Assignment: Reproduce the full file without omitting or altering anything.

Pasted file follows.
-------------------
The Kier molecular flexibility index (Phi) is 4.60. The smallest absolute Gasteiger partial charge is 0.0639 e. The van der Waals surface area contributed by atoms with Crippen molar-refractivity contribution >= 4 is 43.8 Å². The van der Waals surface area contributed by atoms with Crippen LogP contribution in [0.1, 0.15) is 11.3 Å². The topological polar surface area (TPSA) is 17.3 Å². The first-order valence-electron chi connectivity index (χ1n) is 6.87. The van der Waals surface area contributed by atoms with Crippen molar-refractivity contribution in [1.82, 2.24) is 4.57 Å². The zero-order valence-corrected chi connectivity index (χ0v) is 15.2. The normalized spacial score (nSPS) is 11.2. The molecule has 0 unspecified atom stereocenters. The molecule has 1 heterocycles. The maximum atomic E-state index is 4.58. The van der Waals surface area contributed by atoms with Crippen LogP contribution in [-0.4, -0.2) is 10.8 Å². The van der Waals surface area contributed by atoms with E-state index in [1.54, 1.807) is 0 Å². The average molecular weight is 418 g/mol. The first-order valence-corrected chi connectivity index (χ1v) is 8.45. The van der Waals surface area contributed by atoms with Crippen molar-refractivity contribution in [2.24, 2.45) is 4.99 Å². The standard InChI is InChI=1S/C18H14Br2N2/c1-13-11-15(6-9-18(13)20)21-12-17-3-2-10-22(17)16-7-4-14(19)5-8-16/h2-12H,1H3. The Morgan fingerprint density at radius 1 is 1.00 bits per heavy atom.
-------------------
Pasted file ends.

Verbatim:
The Kier molecular flexibility index (Phi) is 4.60. The smallest absolute Gasteiger partial charge is 0.0639 e. The van der Waals surface area contributed by atoms with Crippen molar-refractivity contribution >= 4 is 43.8 Å². The van der Waals surface area contributed by atoms with Crippen LogP contribution in [0.1, 0.15) is 11.3 Å². The topological polar surface area (TPSA) is 17.3 Å². The first-order valence-electron chi connectivity index (χ1n) is 6.87. The van der Waals surface area contributed by atoms with Crippen molar-refractivity contribution in [1.82, 2.24) is 4.57 Å². The zero-order valence-corrected chi connectivity index (χ0v) is 15.2. The normalized spacial score (nSPS) is 11.2. The molecule has 0 unspecified atom stereocenters. The molecule has 1 heterocycles. The maximum atomic E-state index is 4.58. The van der Waals surface area contributed by atoms with Crippen LogP contribution in [-0.4, -0.2) is 10.8 Å². The van der Waals surface area contributed by atoms with E-state index in [1.54, 1.807) is 0 Å². The average molecular weight is 418 g/mol. The first-order valence-corrected chi connectivity index (χ1v) is 8.45. The van der Waals surface area contributed by atoms with Crippen molar-refractivity contribution in [2.24, 2.45) is 4.99 Å². The standard InChI is InChI=1S/C18H14Br2N2/c1-13-11-15(6-9-18(13)20)21-12-17-3-2-10-22(17)16-7-4-14(19)5-8-16/h2-12H,1H3. The Morgan fingerprint density at radius 1 is 1.00 bits per heavy atom.